Slideshow: Monuments and Memorials on the National Mall
Pictured: Aerial view of the Washington Monument
The grassy area stretching from the Washington Monument to the U.S. Capitol Building, flanked by the museums of the Smithsonian Institution, is known as the National Mall. The Mall hums with activity every day—large events like festivals and demonstrations, and ordinary ones like tourist photo opportunities. Just west of the Mall lie many Memorial Parks, all commemorating presidents, wars, and other significant people and events in U.S. history.- Photo by Jason Hawkes
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Pictured: Aerial view of the Lincoln Memorial
The Lincoln Memorial, a monument to the nation’s 16th president, recalls a Greek temple with its white columns. Inside, a 19-foot high marble sculpture of the seated Lincoln dominates the space, and some of the president’s best-known quotes are carved into the walls. The memorial’s wide marble steps have seen many historic moments, notably the “I Have a Dream” speech delivered by the Rev. Martin Luther King, Jr. at the 1963 March on Washington for Jobs and Freedom.- Photo by Jason Hawkes
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Pictured: Vietnam Veterans Memorial
The stark, sobering Vietnam Veterans Memorial presents the names of over 58,000 U.S. service members who died in the Vietnam War, etched in a V-shaped wall of polished black stone, a site where visitors can literally reflect on the war’s toll, and locate the names of fallen friends and family members. The memorial was dedicated in 1982. Two years later, a statue depicting three servicemen was placed nearby, adding a human dimension to the more abstract wall.- Photo by Michael Kleinberg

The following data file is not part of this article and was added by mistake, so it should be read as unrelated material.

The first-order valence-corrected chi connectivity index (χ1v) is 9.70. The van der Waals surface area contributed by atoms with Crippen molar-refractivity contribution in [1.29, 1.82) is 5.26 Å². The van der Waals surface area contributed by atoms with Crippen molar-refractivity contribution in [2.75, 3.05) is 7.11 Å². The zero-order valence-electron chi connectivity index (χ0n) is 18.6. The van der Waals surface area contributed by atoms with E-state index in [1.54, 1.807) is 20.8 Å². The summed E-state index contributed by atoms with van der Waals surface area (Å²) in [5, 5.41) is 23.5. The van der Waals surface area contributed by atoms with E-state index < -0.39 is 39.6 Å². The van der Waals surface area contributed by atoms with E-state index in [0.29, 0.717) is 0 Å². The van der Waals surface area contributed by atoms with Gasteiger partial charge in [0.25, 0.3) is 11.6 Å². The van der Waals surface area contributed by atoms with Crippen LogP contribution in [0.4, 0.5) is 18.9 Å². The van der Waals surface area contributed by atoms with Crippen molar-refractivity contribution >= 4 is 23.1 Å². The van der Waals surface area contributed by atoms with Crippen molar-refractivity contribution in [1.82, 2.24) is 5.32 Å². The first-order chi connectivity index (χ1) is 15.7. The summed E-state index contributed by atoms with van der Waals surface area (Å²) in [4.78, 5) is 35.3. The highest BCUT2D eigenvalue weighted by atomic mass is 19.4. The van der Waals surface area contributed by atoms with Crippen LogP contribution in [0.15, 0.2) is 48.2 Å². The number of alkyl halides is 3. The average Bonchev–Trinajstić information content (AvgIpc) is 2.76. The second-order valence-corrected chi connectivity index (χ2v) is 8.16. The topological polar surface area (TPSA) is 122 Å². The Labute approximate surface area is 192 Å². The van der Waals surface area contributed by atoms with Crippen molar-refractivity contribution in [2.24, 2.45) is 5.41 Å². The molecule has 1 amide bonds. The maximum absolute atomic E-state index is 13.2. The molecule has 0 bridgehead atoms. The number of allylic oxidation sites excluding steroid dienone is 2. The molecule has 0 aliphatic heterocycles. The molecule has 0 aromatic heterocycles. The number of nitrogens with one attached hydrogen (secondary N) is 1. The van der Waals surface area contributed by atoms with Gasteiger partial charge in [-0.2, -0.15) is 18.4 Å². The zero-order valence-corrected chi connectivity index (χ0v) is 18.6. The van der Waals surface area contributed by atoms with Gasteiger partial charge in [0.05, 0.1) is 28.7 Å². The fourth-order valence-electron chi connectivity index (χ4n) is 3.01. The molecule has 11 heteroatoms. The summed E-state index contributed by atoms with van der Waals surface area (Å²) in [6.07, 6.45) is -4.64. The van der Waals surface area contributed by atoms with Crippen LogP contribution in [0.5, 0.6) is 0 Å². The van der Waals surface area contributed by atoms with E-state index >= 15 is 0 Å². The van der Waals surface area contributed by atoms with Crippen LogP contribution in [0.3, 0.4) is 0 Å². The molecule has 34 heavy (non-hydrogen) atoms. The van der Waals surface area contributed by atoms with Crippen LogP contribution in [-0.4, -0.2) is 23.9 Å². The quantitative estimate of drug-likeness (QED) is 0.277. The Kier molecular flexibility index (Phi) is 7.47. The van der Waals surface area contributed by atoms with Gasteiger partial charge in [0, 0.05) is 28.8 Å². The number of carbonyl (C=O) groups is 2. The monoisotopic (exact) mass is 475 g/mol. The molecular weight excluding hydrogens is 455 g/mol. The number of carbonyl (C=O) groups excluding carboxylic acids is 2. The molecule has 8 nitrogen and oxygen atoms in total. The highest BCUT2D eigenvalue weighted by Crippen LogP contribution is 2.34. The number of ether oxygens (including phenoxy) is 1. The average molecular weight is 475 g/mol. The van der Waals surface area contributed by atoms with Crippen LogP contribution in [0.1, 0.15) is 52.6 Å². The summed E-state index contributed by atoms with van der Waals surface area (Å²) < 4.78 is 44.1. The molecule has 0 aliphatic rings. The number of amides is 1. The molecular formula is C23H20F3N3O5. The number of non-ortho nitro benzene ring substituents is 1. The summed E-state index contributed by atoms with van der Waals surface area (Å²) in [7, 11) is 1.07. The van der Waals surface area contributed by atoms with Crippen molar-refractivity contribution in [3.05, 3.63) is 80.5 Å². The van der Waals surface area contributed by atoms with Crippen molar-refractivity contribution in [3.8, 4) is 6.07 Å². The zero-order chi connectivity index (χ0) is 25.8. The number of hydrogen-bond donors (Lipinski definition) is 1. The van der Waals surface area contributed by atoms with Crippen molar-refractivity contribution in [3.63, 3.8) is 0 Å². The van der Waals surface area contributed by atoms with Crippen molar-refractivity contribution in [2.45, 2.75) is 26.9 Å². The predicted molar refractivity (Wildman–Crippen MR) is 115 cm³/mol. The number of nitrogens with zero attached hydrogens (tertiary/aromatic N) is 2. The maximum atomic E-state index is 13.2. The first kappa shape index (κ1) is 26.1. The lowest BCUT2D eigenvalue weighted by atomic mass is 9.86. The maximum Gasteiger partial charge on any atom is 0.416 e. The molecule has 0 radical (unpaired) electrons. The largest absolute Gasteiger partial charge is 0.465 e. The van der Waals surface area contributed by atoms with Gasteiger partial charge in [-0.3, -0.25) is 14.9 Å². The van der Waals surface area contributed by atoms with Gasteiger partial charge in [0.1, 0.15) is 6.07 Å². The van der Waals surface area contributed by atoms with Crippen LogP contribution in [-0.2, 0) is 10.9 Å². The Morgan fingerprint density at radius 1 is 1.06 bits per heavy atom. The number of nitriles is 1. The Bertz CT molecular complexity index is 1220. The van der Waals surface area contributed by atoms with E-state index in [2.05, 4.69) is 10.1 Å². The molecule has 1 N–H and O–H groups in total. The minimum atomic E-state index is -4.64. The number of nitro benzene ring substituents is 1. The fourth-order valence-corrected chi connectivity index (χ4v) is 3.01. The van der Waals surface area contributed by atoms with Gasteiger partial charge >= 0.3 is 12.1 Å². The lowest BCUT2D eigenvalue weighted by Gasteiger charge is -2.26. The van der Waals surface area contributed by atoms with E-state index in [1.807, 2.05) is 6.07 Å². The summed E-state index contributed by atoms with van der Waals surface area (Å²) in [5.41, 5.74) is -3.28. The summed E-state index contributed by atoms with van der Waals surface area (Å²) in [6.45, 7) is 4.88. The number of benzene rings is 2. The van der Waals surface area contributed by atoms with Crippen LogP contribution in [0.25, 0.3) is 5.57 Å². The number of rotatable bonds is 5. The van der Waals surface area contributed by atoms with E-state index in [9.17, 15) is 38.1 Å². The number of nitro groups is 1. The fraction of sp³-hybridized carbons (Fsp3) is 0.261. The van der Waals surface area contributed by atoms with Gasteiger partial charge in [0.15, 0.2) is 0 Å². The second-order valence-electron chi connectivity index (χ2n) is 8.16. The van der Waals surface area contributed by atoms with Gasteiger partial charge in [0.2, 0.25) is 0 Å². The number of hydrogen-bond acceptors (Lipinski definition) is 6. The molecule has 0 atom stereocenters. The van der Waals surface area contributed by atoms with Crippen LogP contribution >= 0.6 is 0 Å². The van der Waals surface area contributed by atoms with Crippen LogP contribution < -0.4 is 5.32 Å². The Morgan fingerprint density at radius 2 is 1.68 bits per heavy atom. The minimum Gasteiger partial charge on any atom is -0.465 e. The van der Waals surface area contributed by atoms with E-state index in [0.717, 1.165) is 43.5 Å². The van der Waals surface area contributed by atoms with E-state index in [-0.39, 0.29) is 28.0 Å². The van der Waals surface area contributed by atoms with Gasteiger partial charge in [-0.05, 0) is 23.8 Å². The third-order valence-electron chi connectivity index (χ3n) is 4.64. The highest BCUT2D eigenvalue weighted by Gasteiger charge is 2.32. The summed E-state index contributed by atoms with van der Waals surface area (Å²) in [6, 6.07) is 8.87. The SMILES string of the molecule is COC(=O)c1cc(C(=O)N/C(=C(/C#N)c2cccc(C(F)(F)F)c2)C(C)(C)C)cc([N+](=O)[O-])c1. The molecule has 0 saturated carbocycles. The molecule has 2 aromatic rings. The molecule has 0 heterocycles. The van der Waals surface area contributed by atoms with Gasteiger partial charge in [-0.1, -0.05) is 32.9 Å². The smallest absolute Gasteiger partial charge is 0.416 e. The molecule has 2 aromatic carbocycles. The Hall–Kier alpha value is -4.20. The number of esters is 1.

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Pictured: Vietnam Women's Memorial
Over 11,000 women served in the Vietnam War, most of them as medical personnel. A statue honoring them—Washington’s first military memorial dedicated to women veterans—was unveiled in 1993. The statue, designed by sculptor Glenna Goodacre, depicts three women, one tending to a wounded soldier.
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Pictured: Korean War Veterans Memorial
The Korean War Veterans Memorial, dedicated in 1995, honors those who served in the Korean War. 19 larger-than-life statues depicting U.S. servicemen dominate the memorial, backed by a granite wall etched with images from the conflict. The motto “Freedom Is Not Free” reminds visitors of the sacrifices of war.
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Pictured: Franklin Delano Roosevelt Memorial
The Franklin Delano Roosevelt Memorial honors the nation’s longest-serving president. A series of outdoor “rooms” depict the turbulent times over which Roosevelt presided, from the Great Depression through World War II. FDR himself is presented sitting next to his pet dog, Fala.- Photo by Destination DC
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Pictured: Martin Luther King, Jr. National Memorial